@ordinary.artists

profiles of everyday people telling a story through social media

@that.man.tombo

where are you right now?

I’m pretty content. I live rurally which I like; in a place of mountains and snow which I love. I have a meaningful job that I enjoy, a wife who is nice to me, and genuinely nice friends and family. We have a new car and we both really like the colour that we chose. I’d like to lose some weight and pursue the old hobbies that I now neglect, photography being one of those! I am in truth a pretty simple person who is grateful for everything that I have and don’t need much more. Although I would like more time and money to travel…

why do you like photography?

Anyone can take a great photo and everyone does. We’ve all taken a great photo. Whether by luck or skill, each of us has captured a shot that we love and that sums up a moment, a trip, a time in our lives. You don’t need an expensive, high spec camera. The simplest camera can take brilliant images when used with creatively. At one time or another we’ve all succeeded and I guess that makes photography a democratic art form, which is nice.

what would you say your style is?

Lazy masquerading as reflective. I take fewer and fewer photos these days, preferring to take in what I’m experiencing rather than take obvious shots that I’ll never look at again. The things that capture my attention are quiet sights, perhaps not noticed by others. The contrast created by the shadow of a wall or a cloud towering over the landscape below it. These are interesting to me. They capture individual moments that show hint at a life, a person, and unique perspective.

what do you try to capture?

I don’t set out to capture anything in particular and often go long periods without taking a single photograph. The photographs that I do take increasingly show the average scenes of life. I now live in a rural area. Such places are fantastic to photograph. The weird symmetry between the bucolic and the industrial, or the traditional versus the modern. I find rural areas to be more interesting than cities and I guess that’s defining what I now capture when I shoot right now.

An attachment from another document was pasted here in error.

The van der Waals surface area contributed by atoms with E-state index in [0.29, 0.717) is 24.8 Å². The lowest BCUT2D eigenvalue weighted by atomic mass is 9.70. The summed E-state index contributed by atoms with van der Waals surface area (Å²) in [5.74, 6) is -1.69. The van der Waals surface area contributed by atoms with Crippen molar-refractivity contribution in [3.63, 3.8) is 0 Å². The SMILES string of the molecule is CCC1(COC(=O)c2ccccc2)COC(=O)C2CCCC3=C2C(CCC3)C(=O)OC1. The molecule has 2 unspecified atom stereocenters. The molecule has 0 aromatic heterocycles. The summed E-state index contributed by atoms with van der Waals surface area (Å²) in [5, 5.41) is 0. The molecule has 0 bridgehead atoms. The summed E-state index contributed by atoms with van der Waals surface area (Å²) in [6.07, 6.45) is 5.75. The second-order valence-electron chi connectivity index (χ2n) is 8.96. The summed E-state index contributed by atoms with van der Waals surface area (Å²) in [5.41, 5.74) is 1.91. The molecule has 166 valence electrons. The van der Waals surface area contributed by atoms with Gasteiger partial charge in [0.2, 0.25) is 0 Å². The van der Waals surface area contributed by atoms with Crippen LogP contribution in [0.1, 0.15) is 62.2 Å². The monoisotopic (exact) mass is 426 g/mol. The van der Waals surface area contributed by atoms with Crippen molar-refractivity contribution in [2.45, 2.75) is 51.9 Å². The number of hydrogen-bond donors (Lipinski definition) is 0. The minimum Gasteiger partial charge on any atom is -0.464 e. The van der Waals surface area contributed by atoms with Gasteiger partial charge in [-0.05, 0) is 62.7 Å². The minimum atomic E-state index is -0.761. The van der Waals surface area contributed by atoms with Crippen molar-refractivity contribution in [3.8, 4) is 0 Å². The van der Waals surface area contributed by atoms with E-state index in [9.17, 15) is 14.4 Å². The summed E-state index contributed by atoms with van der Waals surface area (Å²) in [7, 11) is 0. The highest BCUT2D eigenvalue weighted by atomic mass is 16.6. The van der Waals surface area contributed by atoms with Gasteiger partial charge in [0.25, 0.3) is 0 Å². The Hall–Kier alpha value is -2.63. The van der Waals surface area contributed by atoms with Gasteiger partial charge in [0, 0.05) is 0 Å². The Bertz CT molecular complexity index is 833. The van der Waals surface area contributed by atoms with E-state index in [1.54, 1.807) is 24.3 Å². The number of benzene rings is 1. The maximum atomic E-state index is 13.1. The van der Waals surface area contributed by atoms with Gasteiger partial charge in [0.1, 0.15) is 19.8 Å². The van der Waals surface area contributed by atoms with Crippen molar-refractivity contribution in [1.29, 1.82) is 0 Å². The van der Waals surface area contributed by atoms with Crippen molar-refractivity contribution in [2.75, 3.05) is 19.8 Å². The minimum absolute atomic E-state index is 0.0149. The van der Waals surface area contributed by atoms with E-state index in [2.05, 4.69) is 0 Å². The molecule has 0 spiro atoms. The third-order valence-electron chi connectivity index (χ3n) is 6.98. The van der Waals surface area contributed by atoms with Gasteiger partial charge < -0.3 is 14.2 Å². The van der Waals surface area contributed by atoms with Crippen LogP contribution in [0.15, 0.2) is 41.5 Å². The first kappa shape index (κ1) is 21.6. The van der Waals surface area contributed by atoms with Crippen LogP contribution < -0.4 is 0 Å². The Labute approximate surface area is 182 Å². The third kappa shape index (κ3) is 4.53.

you have traveled all over the world. what is it that you like about traveling?

Everyone who has the opportunity to travel should. We are one of the first generations fortunate enough to have access to affordable, reliable, and fast transport all over the planet. The world is not how we perceive it to be from our isolated, solitary views. You need to go out and experience it firsthand. It changes you for the better and you’ll find-out just how little you know.

what’s been the hardest image to capture?

No single image comes to mind. I’m terrible at photographing food so don’t bother. I also think most photos of food are utterly pointless so that probably doesn’t help.

what is the most remote place you have traveled to?

When I travelled in India I spent most of my time in the very north, in the state of Kashmir and Jammu. This region is contested and though part of India, is also claimed by Pakistan and China. Nestled within the Himalayan mountains of the region, Ladakh is a place of tremendous natural beauty and the welcoming traditional culture of western Tibet. Travelling in the mountains requires guides and permits given the physical challenges and political sensitivity of the region, and while there I journeyed near the Chinese border and at one point, up to 6000 metres above sea level. I have never been to a more beautiful or seductive place. I didn’t want to leave that place.

do you have a photo of that?

I have many! My photos from that time are some of my favourite however go against everything I’ve said about capturing the small and ordinary moments of life! The landscape of that region is monumental and should be seen by all. It puts things in perspective for you. We are very small, very weak, and ultimately, very inconsequential. Those mountains were here long before us and will be here long after we are gone. They don’t care about us. They will be just fine. That might sound depressing but I find it very reassuring. We shouldn’t be so arrogant to think that we matter.